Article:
Manny Pacquiao Naïve in His Lofty Expectations for Future

Tom LoughreyAnalyst IIINovember 1, 2011

NEW YORK, NY - SEPTEMBER 06:  Professional Boxers Manny Pacquiao (L) and Juan Manuel Marquez attend the press conference for their World Welterweight Championship Fight at The Lighthouse at Chelsea Piers on September 6, 2011 in New York City.  (Photo by Michael Loccisano/Getty Images)
Michael Loccisano/Getty Images

Filipino boxer Manny Pacquiao expressed a belief that he can balance a career in boxing while also serving as governor in the Philippines, which makes me think he doesn’t fully understand politics.

Yes, Pacquiao is an icon in the world of boxing. He’s also a well-established congressman in the Sarangani province, which is in the Phillipines.

Pacquiao, who is 33 years old, seemed a little young to me when he commented on his future plans.

“I believe I can handle that, and [at the same time] I can still focus on boxing,” Pacquiao said.

My problem with Pac-Man’s proposal is not the boxer’s desire or will. He’s proven more times than many people ever will that he can do something that no one believes he can. His career record of 53-3-2 record and rags-to-riches story suggests how passionate he is about what he does.

However, I’m not sure if he’s fully aware of the wear and tear his body has been under for the last 16 years. It was 1995 when Pacquiao took to the ring for his first professional fight at age 16.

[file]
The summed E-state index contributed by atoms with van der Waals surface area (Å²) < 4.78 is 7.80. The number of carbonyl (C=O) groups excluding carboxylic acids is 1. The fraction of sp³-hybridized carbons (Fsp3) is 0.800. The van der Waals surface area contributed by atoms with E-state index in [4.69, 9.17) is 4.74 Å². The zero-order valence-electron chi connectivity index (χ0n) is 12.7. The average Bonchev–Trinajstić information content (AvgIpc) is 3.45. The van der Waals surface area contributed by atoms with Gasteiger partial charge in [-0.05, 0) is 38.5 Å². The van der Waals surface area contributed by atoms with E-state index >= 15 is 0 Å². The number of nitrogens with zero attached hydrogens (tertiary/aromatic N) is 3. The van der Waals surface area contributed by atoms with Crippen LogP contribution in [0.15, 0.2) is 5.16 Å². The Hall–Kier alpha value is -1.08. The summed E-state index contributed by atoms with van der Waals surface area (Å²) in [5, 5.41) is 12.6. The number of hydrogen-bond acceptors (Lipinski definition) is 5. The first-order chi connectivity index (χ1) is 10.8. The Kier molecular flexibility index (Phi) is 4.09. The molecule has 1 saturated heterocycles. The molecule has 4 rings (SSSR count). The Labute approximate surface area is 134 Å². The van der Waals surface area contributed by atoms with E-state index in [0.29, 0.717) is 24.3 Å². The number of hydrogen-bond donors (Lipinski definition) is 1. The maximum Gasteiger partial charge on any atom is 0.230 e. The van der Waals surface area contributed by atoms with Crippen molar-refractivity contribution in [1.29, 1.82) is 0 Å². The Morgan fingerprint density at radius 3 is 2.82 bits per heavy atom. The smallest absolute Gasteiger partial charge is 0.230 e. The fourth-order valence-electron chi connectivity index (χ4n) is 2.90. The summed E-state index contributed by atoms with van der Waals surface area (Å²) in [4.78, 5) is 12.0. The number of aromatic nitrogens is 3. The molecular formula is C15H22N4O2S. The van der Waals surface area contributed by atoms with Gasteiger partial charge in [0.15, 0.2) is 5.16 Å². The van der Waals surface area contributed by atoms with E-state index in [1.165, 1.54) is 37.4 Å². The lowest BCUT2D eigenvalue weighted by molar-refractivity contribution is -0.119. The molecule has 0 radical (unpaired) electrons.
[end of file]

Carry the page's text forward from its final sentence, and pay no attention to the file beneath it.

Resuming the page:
It may not feel that long to Pacquiao, but the effects of taking shots in the ring for over a decade is going to have irreversible effects on his brain body as a whole

I wish the best for Pacquiao because he seems to have no intent to hurt his opponent in a serious manner. Howie G. Severino was quoted in an article about Pacquiao’s defeat of Miguel Cotto in 2009 as saying the Filipino star appeared to slow his onslaught of his weakened opponent.

LAS VEGAS - NOVEMBER 14:  (R-L) Manny Pacquiao throws a right to the head of Miguel Cotto during their WBO welterweight title fight at the MGM Grand Garden Arena on November 14, 2009 in Las Vegas, Nevada.  (Photo by Al Bello/Getty Images)
Al Bello/Getty Images

“Seeing death in the ring may help explain why Pacquiao seemed to back off near the end of the Cotto fight from inflicting even more pain on his wounded adversary.”

Severino also said that Pacquiao broke into the business after one of his close friends died in the ring.

Basically, Pacquiao is not someone that’s trying to kill his opponent, he’s just trying to win the fight.

But for Pacquiao to think he can continue to focus on boxing, while also taking a bigger step in politics baffles me. One of the two careers simply has to dip if he expects the other to excel.

Arnold Schwarzenegger was still a prominent name in bodybuilding throughout his career as governor of California, but it paled in comparison to his experience in the business before he made the switch to politics. Jesse Ventura also saw his wrestling career fade before his political career took off.

If Pacquiao is content with seeing his boxing career slip, he could succeed as a governor. However, his quote in an article by Newsweek makes me think his expectations are abnormally high.

“It’s like being the parent of the whole Filipino people. I fulfill all my promises, unlike most politicians in this country.”

I love what Pacquiao is trying to do, but he seems to be setting the bar awfully high.

Welcome to politics.